A miracle happened when we were on holidays.
I read four books.
Four whole books – with two days to spare. I was annoyed with myself then actually because in a fit of unbridled optimism, I had purchased a 3 for 2 book deal the day before we flew out but then left the biggest of the three – The Goldfinch by Donna Tartt – at home because I couldn’t justify such a heavy book in my luggage that wouldn’t be read. But I was wrong! I would have gobbled it up!
It has literally been years since I read properly. Just read this post from two years ago about things I miss about child-free holidays as proof. I used to be a huge reader with a book constantly on the go, but then I have to admit I completely dropped the habit when the little man came along. It was silly really. I replaced the escapism of a good novel with reading stupid parenting books and online forums. Then I joined Facebook…in short, I am an eejit of terrible time wasting proportions.
But this holiday was a revelation. I even read books DURING THE DAY. While the small boy played in the sand or generally entertained himself. Like I said, a miracle.
So I caught up on a bunch of books that everyone else read ages ago. First I read Gone Girl. Then Academy Street. Then We Are All Completely Beside Ourselves. Then a non-fiction popular psychology book that has been on my bedside locker for nearly a year now called Sensation. Then I nicked my buddy Liz Nugent’s book off the library bookshelf in the hotel reception and started re-reading Unravelling Oliver.
I enjoyed them all immensely. And at the same time remembered that my non-fiction obsession with the subject of parenting and specifically mothering is also the cornerstone of nearly every bloody book ever written! Here’s some themes from all the books I read that really got to me, some of them the kind of parenting niggles that can keep me awake at night.
Gone Girl by Gillian Flynn
- The end. Jesus like. That’s a heart of darkness right there. I can’t even imagine a sequel to what happens next in that house. (I’m not including any spoilers here in case there’s anyone else left on the planet who hasn’t read it. Read it though, seriously.)
- The real truth about Amy’s entrance into the world and her upbringing. Imagine the trauma for her parents over all those years? How did they keep going?
- When Amy has to accompany Nick’s mother to a chemo session because Nick “pronounced it unbearable”, and his mother says “Don’t be too hard on Nick. About not wanting to do this kind of thing. I just always doted on him, I babied him – how could you not? That face. And so he has trouble doing hard things.” This quote really got me where it hurt. All those irrational thoughts: Am I that mother? Do I over-baby? Is there such a thing? Will I raise someone who has trouble doing hard things? Jaysus! Too much.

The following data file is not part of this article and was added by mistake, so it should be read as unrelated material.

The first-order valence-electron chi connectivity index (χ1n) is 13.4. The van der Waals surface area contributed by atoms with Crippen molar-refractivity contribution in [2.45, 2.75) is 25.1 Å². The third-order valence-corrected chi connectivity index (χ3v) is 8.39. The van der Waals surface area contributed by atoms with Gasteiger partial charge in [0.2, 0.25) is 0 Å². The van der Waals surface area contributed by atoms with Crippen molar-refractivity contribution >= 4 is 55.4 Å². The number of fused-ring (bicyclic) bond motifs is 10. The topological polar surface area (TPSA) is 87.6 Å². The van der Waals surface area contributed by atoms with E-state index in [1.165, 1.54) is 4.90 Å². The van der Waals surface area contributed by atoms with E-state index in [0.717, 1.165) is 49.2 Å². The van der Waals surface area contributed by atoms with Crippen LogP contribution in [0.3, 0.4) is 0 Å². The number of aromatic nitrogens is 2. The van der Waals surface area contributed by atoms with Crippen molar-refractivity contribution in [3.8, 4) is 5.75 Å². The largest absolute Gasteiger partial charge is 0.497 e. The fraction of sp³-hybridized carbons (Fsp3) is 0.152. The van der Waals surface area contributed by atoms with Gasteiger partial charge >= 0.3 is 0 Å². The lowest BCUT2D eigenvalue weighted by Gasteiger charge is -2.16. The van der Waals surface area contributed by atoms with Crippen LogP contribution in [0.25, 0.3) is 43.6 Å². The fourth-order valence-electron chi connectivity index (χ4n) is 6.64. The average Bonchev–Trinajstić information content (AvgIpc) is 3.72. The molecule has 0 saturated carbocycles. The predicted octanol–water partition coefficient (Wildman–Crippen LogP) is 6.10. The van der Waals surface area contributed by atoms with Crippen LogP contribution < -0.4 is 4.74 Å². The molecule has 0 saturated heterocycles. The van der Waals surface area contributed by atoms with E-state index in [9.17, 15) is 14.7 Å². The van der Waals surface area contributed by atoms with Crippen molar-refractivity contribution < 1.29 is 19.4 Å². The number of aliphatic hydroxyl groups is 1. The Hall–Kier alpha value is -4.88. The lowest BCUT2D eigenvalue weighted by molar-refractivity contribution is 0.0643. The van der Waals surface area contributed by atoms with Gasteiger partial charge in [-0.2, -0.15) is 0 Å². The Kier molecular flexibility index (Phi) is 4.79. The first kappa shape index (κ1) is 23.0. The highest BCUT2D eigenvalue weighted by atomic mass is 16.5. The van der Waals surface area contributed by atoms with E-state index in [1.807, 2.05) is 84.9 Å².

Academy Street by Mary Costello
- A family losing their mother when they’re so young and how it fundamentally changes who they are, who they’ll be and the course of their lives. The little baba being sent off to the unfamiliar surroundings of his aunt’s house. Don’t think about that one for too long…
- The chronicle of Tess’ incredible relationship with her son as a baby and small boy which just morphs into that distance and silence as he matures. How does that happen? How do we avoid that? Can you? Is it just a thing?
We Are All Completely Beside Ourselves by Karen Joy Fowler
- The experiment in the first place. Did they really think that was a good idea? The end of the experiment. Surely they saw that coming, no? Sibling separation and grief. Heavy themes in a light-hearted book. Heartbreaking.
Unravelling Oliver by Liz Nugent
- The child Oliver – the abandonment, the loneliness, the ongoing rejection while watching the sliding doors of what might have been. Yes, Oliver the man is one big c u next Tuesday but God Oliver the boy. I just want to steal him and hug him til he can’t breathe. Who could he have been in the arms of loving parents?
Maybe it’s a good thing I didn’t read The Goldfinch. That might have broken me altogether.
Have you read any of the above? Discuss, discuss!